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Pacifiers

by Michele | May 6th, 2011 | Infants/Toddlers
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A pacifier can be a useful soothing tool for many babies. Both of my children used them. When they turned one, I decided it was time to eliminate their use. Being individuals, each of my children accepted this news differently. One of them simply stopped using it and slept as normal. The other, well, decided that it wasn’t very nice and cried and decided napping wasn’t needed anymore. To help other parents with the challenge of eliminating a pacifier, I spoke with Erin Taback, a Board Certified Pediatrician practicing at Oak Park Pediatrics in Oak Park, Illinois.

“As for pacifiers at bedtime, the AAP (American Academy of Pediatrics) recommends the use of pacifiers in infants until around one year of age. Pacifier use in infants sleeping on their backs is thought to prevent SIDS. That said, most of us use them to help calm fussy babies as the sucking reflex is soothing.

Many infants and toddlers continue to use pacifiers to help sleep. I often will encourage their use to help settle a young infant during the middle of the night to help get them to sleep through the night. Once they become dependent on pacifiers though, their use can be a difficult habit to break. Most babies continue to use pacifiers until up to around age 2. Some toddlers will use them to the age of 3 or more.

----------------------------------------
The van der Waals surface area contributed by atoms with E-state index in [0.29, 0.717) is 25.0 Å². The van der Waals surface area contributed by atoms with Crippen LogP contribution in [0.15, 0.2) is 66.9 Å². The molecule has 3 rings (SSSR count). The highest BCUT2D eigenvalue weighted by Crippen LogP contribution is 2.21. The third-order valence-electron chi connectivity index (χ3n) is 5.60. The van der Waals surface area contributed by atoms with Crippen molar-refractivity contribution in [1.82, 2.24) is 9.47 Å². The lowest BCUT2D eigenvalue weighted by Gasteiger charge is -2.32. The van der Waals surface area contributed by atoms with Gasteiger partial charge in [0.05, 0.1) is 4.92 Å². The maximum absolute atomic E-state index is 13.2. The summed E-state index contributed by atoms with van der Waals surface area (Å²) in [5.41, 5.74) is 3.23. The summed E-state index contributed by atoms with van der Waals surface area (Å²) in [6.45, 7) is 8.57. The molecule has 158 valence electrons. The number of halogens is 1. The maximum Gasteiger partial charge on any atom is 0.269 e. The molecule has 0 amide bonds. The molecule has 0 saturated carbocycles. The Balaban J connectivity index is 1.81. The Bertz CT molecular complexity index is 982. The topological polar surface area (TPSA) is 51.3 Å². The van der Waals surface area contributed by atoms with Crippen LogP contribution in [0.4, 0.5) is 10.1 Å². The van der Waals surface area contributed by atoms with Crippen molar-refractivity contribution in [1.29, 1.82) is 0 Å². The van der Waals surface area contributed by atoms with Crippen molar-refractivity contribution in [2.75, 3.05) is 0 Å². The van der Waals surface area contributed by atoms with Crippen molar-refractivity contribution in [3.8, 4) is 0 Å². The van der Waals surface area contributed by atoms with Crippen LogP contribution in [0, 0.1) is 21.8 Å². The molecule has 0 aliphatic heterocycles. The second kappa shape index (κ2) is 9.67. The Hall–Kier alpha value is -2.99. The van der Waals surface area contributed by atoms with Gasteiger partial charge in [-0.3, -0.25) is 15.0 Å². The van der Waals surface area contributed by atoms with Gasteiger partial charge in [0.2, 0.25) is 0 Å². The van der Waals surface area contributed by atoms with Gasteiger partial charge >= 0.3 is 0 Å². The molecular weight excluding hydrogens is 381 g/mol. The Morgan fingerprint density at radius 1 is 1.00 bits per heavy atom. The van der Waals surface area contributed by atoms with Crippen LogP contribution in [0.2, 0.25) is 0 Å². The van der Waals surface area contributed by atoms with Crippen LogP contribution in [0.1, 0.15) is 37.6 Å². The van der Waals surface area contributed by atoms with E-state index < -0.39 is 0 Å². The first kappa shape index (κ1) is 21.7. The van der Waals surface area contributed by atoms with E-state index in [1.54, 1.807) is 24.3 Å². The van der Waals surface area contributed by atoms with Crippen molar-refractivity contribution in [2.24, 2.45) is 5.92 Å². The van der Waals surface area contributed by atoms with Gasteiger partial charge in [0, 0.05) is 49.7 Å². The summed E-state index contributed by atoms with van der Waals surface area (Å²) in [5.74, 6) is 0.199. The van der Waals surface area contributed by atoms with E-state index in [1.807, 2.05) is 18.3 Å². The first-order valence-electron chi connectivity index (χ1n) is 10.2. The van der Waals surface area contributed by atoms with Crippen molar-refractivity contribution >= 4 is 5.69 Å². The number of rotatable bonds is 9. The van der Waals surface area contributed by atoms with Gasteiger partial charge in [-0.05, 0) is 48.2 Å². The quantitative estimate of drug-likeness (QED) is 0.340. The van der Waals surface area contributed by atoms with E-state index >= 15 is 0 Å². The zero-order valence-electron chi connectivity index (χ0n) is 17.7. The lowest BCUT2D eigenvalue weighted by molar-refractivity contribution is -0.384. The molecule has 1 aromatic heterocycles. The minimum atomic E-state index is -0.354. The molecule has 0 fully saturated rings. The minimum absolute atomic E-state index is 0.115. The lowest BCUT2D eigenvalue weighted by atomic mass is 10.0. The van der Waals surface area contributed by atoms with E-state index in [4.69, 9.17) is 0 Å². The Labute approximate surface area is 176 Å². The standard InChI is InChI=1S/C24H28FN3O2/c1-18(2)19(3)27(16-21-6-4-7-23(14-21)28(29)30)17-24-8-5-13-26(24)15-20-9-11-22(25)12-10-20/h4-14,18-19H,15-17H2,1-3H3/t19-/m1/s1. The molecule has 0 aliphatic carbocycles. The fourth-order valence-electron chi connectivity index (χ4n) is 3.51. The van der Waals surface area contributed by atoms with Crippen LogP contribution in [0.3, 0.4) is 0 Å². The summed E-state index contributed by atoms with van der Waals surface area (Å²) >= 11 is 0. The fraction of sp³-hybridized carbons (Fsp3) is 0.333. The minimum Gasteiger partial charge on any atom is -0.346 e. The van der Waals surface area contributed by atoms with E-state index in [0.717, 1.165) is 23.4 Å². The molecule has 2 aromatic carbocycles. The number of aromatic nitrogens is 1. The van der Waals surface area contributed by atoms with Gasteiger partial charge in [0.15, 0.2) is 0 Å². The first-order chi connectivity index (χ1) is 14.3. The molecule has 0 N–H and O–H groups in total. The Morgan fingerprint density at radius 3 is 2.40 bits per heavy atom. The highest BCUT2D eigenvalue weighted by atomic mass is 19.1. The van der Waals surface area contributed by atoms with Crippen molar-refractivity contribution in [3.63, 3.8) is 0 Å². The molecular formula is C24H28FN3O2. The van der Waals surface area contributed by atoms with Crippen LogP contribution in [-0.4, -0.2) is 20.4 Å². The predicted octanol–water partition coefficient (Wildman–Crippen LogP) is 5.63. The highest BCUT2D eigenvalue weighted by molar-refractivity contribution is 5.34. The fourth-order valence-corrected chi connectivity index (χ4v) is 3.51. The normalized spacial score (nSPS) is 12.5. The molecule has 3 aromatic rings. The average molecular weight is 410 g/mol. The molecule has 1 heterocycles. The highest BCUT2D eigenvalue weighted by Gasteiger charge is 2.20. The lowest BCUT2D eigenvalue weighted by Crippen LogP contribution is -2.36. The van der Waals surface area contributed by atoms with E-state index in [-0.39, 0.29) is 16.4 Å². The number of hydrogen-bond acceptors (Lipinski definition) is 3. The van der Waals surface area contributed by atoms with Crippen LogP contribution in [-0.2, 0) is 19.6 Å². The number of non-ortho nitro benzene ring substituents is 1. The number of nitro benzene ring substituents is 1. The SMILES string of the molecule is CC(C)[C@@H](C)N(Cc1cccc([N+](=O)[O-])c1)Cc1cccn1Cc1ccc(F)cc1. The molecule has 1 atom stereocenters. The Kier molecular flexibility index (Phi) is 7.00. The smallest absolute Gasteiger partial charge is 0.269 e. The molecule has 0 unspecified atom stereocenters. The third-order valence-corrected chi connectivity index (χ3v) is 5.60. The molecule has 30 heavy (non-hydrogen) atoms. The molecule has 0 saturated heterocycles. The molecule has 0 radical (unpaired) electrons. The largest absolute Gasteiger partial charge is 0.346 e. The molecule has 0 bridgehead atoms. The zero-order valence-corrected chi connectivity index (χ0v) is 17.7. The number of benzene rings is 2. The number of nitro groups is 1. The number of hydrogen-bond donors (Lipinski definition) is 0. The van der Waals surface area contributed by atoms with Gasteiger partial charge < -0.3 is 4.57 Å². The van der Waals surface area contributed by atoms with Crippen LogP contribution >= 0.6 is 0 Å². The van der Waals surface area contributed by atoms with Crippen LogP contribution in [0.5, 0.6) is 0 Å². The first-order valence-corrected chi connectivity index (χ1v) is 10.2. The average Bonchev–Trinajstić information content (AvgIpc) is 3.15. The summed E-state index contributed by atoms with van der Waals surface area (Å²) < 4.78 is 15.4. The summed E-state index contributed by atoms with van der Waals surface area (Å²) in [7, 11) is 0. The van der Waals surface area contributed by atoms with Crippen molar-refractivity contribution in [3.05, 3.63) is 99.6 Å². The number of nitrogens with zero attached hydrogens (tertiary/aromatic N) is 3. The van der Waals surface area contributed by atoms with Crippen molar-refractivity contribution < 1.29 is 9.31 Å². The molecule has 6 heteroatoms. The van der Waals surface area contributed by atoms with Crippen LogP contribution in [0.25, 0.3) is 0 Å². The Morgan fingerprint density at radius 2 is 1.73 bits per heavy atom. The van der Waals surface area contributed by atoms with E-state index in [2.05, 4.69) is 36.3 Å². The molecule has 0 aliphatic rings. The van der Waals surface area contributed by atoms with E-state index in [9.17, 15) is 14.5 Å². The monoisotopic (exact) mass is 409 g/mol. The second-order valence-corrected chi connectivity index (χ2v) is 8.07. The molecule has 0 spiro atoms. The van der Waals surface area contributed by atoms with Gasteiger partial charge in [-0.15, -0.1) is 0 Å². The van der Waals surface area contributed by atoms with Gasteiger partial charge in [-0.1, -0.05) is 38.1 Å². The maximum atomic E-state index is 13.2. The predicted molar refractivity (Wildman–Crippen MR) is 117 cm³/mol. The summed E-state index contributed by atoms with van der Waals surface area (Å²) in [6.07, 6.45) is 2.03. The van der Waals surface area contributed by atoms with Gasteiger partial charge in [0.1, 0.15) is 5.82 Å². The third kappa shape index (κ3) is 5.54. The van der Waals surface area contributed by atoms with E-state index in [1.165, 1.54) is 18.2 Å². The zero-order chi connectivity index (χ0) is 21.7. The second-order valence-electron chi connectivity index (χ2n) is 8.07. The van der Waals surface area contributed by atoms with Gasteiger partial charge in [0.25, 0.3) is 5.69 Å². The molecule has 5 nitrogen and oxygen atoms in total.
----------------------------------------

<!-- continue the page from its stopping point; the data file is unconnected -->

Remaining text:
By age one, many parents can simply take the pacifiers away, and this may end their use. However, for those of us who are not ready to do so (and this included myself when my kids were young), I usually encourage parents to leave the pacifiers in the crib when the child awakens. This helps to establish that pacifiers are only needed for sleep times and helps prevent the problem of the child always having a pacifier in his/her mouth.

For the toddlers age 2-3 who really love their “paci’s”, leaving a comforting “friend” behind can be difficult. Talking with your toddler about a pacifier fairy coming to collect them or having a party to gather all the pacifiers up to give away can be helpful. If you play it up and offer the toddler a small present or surprise for giving up the pacifiers, they will usually go along. They can even help to gather them up, make a special box for them, and leave them for the fairy to come to get them. Or others have done this and had the child help to bury them in the yard somewhere.

As I learned from having my first child addicted to her “paci’s,” getting your toddler to give them up is easier than most parents expect. With a little prep from the parents to the child and a parent who is ready, losing the pacifier at bedtime is really not that hard. Work on a good bedtime routine, talk it up and usually this transition takes only a few days.”

 

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